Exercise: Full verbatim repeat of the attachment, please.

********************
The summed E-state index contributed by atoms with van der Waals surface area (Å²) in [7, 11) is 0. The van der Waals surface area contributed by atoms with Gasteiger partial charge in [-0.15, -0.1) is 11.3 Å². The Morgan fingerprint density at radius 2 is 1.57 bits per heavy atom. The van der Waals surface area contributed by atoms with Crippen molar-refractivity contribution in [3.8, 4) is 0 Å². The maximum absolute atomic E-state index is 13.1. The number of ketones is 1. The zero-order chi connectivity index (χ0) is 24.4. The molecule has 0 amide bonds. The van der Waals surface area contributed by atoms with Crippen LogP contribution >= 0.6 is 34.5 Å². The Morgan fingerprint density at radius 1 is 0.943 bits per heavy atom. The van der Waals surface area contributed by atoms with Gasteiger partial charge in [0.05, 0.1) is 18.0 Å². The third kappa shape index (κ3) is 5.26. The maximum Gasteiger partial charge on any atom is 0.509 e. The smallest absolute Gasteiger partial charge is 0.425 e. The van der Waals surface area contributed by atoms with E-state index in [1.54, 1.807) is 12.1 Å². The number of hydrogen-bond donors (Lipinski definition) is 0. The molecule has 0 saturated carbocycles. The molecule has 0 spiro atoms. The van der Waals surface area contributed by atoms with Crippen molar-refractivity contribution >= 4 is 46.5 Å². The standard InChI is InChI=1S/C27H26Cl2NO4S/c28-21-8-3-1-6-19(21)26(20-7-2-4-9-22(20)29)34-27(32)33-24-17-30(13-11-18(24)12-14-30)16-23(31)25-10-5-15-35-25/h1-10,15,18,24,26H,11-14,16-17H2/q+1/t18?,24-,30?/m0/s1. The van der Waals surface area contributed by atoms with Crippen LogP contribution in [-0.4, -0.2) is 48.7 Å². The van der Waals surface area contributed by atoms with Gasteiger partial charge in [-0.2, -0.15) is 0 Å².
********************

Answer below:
The summed E-state index contributed by atoms with van der Waals surface area (Å²) in [7, 11) is 0. The van der Waals surface area contributed by atoms with Gasteiger partial charge in [-0.15, -0.1) is 11.3 Å². The Morgan fingerprint density at radius 2 is 1.57 bits per heavy atom. The van der Waals surface area contributed by atoms with Crippen molar-refractivity contribution in [3.8, 4) is 0 Å². The maximum absolute atomic E-state index is 13.1. The number of ketones is 1. The zero-order chi connectivity index (χ0) is 24.4. The molecule has 0 amide bonds. The van der Waals surface area contributed by atoms with Crippen LogP contribution >= 0.6 is 34.5 Å². The Morgan fingerprint density at radius 1 is 0.943 bits per heavy atom. The van der Waals surface area contributed by atoms with Gasteiger partial charge in [0.05, 0.1) is 18.0 Å². The third kappa shape index (κ3) is 5.26. The maximum Gasteiger partial charge on any atom is 0.509 e. The smallest absolute Gasteiger partial charge is 0.425 e. The van der Waals surface area contributed by atoms with E-state index in [1.54, 1.807) is 12.1 Å². The number of hydrogen-bond donors (Lipinski definition) is 0. The molecule has 0 saturated carbocycles. The molecule has 0 spiro atoms. The van der Waals surface area contributed by atoms with Crippen molar-refractivity contribution >= 4 is 46.5 Å². The standard InChI is InChI=1S/C27H26Cl2NO4S/c28-21-8-3-1-6-19(21)26(20-7-2-4-9-22(20)29)34-27(32)33-24-17-30(13-11-18(24)12-14-30)16-23(31)25-10-5-15-35-25/h1-10,15,18,24,26H,11-14,16-17H2/q+1/t18?,24-,30?/m0/s1. The van der Waals surface area contributed by atoms with Crippen LogP contribution in [-0.4, -0.2) is 48.7 Å². The van der Waals surface area contributed by atoms with Gasteiger partial charge in [-0.2, -0.15) is 0 Å².